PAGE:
Making sense of all of the guidelines is not easy. All of the guidelines stress the
importance of shared decision-making with a health care provider before embarking
on long-term use of a statin drug. Since studies of the epidemiology of cardiovascular
disease indicate that having a total cholesterol below 150 mg/dl and an
LDL-C below 100 mg/dl, or better yet an LDL-C below 70 mg/dl is highly protective
against most CVDs, attaining these targets is an effective way to reduce CVD
risk. And if they can be reached through lifestyle modification, without statins or
other drugs and their attendant risk of side effects, these targets are a worthy goal.

The most important action to prevent CVD should always be to adopt a healthy lifestyle
with normal weight and blood pressure, a healthy diet and plentiful physical
activity. As a Viewpoint in the JAMA noted, “… the ACC/AHA risk calculation
leads to treatment as men become older even if they have no risk factors other than
their unmodifiable age and sex. To many, it sounds absurd that there is no such thing
as healthy aging and that everyone eventually will need some medication.”

But if a healthy lifestyle does not suffice to reach a LDL-C below 100 mg/dl, the
available evidence demonstrates benefit from statin use, including for those who do
not have markedly high blood cholesterol. A recent a meta-regression analysis
in JAMA suggests that the lower the LDL-C, regardless of the therapy used to lower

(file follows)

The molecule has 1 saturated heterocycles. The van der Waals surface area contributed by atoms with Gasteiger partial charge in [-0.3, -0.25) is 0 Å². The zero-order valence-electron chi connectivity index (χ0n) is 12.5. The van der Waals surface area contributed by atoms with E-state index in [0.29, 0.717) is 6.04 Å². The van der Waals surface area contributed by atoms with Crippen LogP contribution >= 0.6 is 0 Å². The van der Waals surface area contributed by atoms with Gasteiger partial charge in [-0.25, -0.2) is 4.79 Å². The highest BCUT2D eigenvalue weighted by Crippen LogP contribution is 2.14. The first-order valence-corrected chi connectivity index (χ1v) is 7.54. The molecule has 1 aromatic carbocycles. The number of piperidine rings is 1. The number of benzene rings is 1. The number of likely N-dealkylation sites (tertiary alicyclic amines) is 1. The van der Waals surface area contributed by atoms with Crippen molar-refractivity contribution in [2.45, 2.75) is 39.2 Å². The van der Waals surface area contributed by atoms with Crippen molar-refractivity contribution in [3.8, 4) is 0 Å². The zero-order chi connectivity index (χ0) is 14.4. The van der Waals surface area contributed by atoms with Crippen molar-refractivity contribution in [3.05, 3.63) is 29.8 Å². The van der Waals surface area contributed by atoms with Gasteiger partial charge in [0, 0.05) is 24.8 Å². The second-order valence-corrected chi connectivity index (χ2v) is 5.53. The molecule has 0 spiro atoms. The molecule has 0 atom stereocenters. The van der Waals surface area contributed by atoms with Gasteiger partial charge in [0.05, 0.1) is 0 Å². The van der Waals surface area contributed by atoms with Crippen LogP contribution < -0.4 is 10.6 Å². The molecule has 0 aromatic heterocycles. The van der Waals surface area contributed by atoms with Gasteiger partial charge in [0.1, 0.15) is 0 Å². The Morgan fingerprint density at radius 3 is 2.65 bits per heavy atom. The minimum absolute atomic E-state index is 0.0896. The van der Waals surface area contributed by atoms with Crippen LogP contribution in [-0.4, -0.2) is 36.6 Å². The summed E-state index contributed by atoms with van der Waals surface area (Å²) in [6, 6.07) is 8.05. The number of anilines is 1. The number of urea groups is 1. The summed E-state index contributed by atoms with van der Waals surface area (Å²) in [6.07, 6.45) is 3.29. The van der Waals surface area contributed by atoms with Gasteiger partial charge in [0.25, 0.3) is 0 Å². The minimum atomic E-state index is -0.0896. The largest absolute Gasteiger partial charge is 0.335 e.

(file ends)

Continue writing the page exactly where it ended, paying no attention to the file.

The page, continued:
it, the lower the relative risk of major vascular events. If statins are needed to
obtain the optimal blood lipid pattern associated with the lowest risk of CVD, the
preponderance of evidence indicates that they should be used, even in those without
overt CVD. Statins cause few adverse effects, lower rates of CVD by about 30%,
and lower all-cause mortality by 10% to 15%.

In spite of uncertainties about their use in individuals younger than 40 and older
than 75, I recommend basing the decision to use statins mainly on the presence of
risk factors, i.e., the presence of hypertension, obesity, physical inactivity, and especially
on blood lipid levels. The risk calculator is certainly one factor to consider,
but I favor aiming for the blood lipid level targets that are known to be associated
with decreased CVD risk, i.e., an LDL-C of 70 mg/dl or lower, rather than on a
the 10-year CVD risk formula. The University of California, Berkeley Wellness Letter,
is also on record supporting blood lipid level targets rather than the projected
10-year risk of CVD events. (Full disclosure: I serve on the editorial board of the
University of California, Berkeley Wellness Letter.)

This blog presents opinions and ideas and is intended to provide helpful general information. I am not engaged in rendering advice or services to the individual reader. The ideas, procedures and suggestions in that are presented are not in any way a substitute for the advice and care of the reader’s own physician or other medical professional based on the reader’s own individual conditions, symptoms or concerns. If the reader needs personal medical, health, dietary, exercise or other assistance or advice the reader should consult a physician and/or other qualified health professionals. The author specifically disclaims all responsibility for any injury, damage or loss that the reader may incur as a direct or indirect consequence of following any directions or suggestions given in this blog or participating in any programs described in this blog or in the book, The Building Blocks of Health––How to Optimize Your Health with a Lifestyle Checklist (available in print or downloaded at Amazon, Apple, Barnes and Noble and elsewhere). Copyright 2021 by J. Joseph Speidel